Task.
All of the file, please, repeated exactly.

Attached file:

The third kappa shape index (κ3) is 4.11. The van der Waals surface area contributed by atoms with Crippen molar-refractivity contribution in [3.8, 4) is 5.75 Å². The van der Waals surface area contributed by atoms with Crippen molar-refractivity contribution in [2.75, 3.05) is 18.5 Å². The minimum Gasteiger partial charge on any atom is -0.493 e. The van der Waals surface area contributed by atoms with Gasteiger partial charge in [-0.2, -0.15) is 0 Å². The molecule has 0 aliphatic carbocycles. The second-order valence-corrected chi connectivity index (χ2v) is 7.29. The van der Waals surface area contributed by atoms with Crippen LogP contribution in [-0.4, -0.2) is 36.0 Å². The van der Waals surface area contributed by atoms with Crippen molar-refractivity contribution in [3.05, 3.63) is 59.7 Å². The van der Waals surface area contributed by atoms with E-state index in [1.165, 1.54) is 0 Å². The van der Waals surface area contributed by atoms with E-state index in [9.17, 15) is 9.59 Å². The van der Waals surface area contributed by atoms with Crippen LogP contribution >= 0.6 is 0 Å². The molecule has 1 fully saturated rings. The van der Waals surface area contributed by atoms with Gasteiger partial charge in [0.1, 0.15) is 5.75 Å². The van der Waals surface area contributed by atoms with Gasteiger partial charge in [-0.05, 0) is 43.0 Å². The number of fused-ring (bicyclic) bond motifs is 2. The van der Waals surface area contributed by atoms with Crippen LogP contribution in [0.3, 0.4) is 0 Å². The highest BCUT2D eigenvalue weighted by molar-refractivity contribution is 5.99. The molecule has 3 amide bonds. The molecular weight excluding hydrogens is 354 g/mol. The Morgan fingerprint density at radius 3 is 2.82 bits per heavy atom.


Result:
The third kappa shape index (κ3) is 4.11. The van der Waals surface area contributed by atoms with Crippen molar-refractivity contribution in [3.8, 4) is 5.75 Å². The van der Waals surface area contributed by atoms with Crippen molar-refractivity contribution in [2.75, 3.05) is 18.5 Å². The minimum Gasteiger partial charge on any atom is -0.493 e. The van der Waals surface area contributed by atoms with Gasteiger partial charge in [-0.2, -0.15) is 0 Å². The molecule has 0 aliphatic carbocycles. The second-order valence-corrected chi connectivity index (χ2v) is 7.29. The van der Waals surface area contributed by atoms with Crippen LogP contribution in [-0.4, -0.2) is 36.0 Å². The van der Waals surface area contributed by atoms with Crippen molar-refractivity contribution in [3.05, 3.63) is 59.7 Å². The van der Waals surface area contributed by atoms with E-state index in [1.165, 1.54) is 0 Å². The van der Waals surface area contributed by atoms with E-state index in [9.17, 15) is 9.59 Å². The van der Waals surface area contributed by atoms with Crippen LogP contribution >= 0.6 is 0 Å². The molecule has 1 fully saturated rings. The van der Waals surface area contributed by atoms with Gasteiger partial charge in [0.1, 0.15) is 5.75 Å². The van der Waals surface area contributed by atoms with Gasteiger partial charge in [-0.05, 0) is 43.0 Å². The number of fused-ring (bicyclic) bond motifs is 2. The van der Waals surface area contributed by atoms with Crippen LogP contribution in [0.3, 0.4) is 0 Å². The highest BCUT2D eigenvalue weighted by molar-refractivity contribution is 5.99. The molecule has 3 amide bonds. The molecular weight excluding hydrogens is 354 g/mol. The Morgan fingerprint density at radius 3 is 2.82 bits per heavy atom.